It’s also worth noting that from 1st July 2022 non-smart charges are banned in the UK. This means all charge points will need to have data connectivity, making them smart to varying degrees. You can learn more about this subject on the Lease Plan website.

Have you got the power?

Some cars can charge up to 22kW, but whether you can achieve this is or not depends on your electricity supply. The large majority of the UK is on a three-phase (three live wires) supply, but unfortunately, most homes are only actually attached to one live wire, which isn’t strong enough to charge to 22kW.

How long does it take to charge an electric car?

While you can charge your car using a normal 2.4kW three-pin socket, it’s strongly discouraged as a permanent set-up: three-pin outports need to be a higher standard than your traditional sockets to perform the task safely, not to mention you could be waiting more than 36 hours before your car is fully charged!

How much is an EV charger?

In general, chargers will cost between £450 and £1,200 to buy and install.

It’s worth keeping in mind that if you park your car on the road, or need to install your charger further away from your driveway, you may need a longer cable which will cost more than a standard size. Installation might also cost more if your existing electrics need modification or you wish to position the charge further away from your home’s fuse box.

How do you install an EV charger at home?

Don’t try and do it yourself! Charging points must be installed by a certified installer. A quote from a certified provider will include the installation cost and fitting the charger itself will generally take about three hours to complete.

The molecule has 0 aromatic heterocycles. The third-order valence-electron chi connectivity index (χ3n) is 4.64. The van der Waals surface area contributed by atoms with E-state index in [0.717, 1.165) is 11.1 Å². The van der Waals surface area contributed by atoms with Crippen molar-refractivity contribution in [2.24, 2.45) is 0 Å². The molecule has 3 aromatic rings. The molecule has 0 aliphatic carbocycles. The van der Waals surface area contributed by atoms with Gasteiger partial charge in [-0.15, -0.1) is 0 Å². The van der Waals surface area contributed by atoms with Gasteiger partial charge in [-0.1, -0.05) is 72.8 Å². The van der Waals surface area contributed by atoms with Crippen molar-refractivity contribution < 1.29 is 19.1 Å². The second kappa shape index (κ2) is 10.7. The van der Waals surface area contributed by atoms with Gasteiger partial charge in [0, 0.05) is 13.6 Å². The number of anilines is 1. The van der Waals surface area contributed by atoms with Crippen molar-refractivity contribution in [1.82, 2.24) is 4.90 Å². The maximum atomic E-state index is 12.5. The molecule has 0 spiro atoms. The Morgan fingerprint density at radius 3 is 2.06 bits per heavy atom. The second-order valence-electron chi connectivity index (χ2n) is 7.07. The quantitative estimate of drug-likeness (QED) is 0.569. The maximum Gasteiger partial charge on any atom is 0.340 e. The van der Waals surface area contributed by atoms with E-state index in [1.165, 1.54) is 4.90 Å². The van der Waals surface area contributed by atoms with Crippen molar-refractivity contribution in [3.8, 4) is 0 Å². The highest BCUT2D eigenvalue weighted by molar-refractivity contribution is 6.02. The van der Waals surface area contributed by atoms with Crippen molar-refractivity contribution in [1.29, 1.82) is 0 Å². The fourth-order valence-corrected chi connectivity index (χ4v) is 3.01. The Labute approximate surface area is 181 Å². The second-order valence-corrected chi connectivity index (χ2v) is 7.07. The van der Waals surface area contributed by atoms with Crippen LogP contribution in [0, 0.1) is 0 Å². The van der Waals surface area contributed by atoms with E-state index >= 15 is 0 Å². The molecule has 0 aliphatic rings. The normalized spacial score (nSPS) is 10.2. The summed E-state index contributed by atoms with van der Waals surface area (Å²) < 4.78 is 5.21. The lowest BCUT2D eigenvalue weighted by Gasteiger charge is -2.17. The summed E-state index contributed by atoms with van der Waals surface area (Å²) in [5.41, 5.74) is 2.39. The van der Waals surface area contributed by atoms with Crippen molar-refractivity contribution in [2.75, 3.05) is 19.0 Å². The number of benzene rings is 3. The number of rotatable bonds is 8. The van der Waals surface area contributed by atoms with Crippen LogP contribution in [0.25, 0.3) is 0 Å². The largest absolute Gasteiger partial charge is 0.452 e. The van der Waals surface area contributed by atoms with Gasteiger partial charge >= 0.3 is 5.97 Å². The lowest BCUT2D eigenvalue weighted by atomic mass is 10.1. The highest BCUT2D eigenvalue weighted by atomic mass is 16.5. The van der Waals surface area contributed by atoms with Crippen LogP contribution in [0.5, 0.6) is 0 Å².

Read our article to learn more about how to prepare your home for EV chargers.

Frequently asked questions

Can I charge my electric car at home with a normal plug?

Yes you can, but it isn’t advised as a permanent solution to your charging needs – this is because your standard 3-pin plug isn’t designed to facilitate such high levels of power over time and it could take you much longer than a purposely designed charging point.

Can I charge an electric car from a 13 amp socket?

Yes, it is possible to use a 13 amp socket, but it will be much slower than if you use an EV charging point. It’s generally unadvised you to use a normal plug socket, but it is possible as a temporary measure if there are no other charging points available.

Do I need permission to install a car charging point?

You don’t need planning permission to install your charger, but the tradesperson installing your charger will need to inform the district electric network supply company. This doesn’t stop charger installation at the moment but could do so in the future if regulations change.

What power supply do I need to charge my electric car?

Your charging point will run off your mains electricity supply and is usually either 3.6kW or 7kW. Some cars can charge up to 11kW, but these need to be using a 3-phase connector via your electricity supply and most homes only use a 1-phase connector. If you aren’t sure which connector you have or want to use an 11kW charger, please contact your electricity provider for help.